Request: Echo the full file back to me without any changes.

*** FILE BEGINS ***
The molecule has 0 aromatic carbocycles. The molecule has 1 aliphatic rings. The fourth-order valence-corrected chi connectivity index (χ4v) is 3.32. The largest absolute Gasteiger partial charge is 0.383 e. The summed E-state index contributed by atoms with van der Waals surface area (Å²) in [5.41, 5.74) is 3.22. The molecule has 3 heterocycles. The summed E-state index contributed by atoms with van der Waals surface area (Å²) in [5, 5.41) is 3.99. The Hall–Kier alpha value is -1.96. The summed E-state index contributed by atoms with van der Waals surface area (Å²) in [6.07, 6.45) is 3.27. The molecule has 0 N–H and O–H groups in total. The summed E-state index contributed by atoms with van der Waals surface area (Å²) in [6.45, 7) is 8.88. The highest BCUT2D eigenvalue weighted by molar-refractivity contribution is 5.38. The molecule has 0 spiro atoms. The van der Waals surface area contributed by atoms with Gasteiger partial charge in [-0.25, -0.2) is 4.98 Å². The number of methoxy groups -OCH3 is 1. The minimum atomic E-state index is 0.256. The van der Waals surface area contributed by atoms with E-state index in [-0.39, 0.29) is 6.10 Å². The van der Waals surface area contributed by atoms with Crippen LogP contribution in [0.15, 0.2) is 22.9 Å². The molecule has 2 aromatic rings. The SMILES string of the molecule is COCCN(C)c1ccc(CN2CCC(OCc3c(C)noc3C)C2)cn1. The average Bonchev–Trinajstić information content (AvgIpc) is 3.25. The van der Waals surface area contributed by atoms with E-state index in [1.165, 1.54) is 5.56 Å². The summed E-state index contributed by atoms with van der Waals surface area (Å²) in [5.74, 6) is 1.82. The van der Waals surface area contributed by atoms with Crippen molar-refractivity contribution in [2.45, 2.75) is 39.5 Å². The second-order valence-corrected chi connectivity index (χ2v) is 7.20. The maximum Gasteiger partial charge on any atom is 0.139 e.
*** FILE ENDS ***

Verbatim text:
The molecule has 0 aromatic carbocycles. The molecule has 1 aliphatic rings. The fourth-order valence-corrected chi connectivity index (χ4v) is 3.32. The largest absolute Gasteiger partial charge is 0.383 e. The summed E-state index contributed by atoms with van der Waals surface area (Å²) in [5.41, 5.74) is 3.22. The molecule has 3 heterocycles. The summed E-state index contributed by atoms with van der Waals surface area (Å²) in [5, 5.41) is 3.99. The Hall–Kier alpha value is -1.96. The summed E-state index contributed by atoms with van der Waals surface area (Å²) in [6.07, 6.45) is 3.27. The molecule has 0 N–H and O–H groups in total. The summed E-state index contributed by atoms with van der Waals surface area (Å²) in [6.45, 7) is 8.88. The highest BCUT2D eigenvalue weighted by molar-refractivity contribution is 5.38. The molecule has 0 spiro atoms. The van der Waals surface area contributed by atoms with Gasteiger partial charge in [-0.25, -0.2) is 4.98 Å². The number of methoxy groups -OCH3 is 1. The minimum atomic E-state index is 0.256. The van der Waals surface area contributed by atoms with E-state index in [-0.39, 0.29) is 6.10 Å². The van der Waals surface area contributed by atoms with Crippen LogP contribution in [0.15, 0.2) is 22.9 Å². The molecule has 2 aromatic rings. The SMILES string of the molecule is COCCN(C)c1ccc(CN2CCC(OCc3c(C)noc3C)C2)cn1. The average Bonchev–Trinajstić information content (AvgIpc) is 3.25. The van der Waals surface area contributed by atoms with E-state index in [1.165, 1.54) is 5.56 Å². The summed E-state index contributed by atoms with van der Waals surface area (Å²) in [5.74, 6) is 1.82. The van der Waals surface area contributed by atoms with Crippen molar-refractivity contribution in [2.45, 2.75) is 39.5 Å². The second-order valence-corrected chi connectivity index (χ2v) is 7.20. The maximum Gasteiger partial charge on any atom is 0.139 e.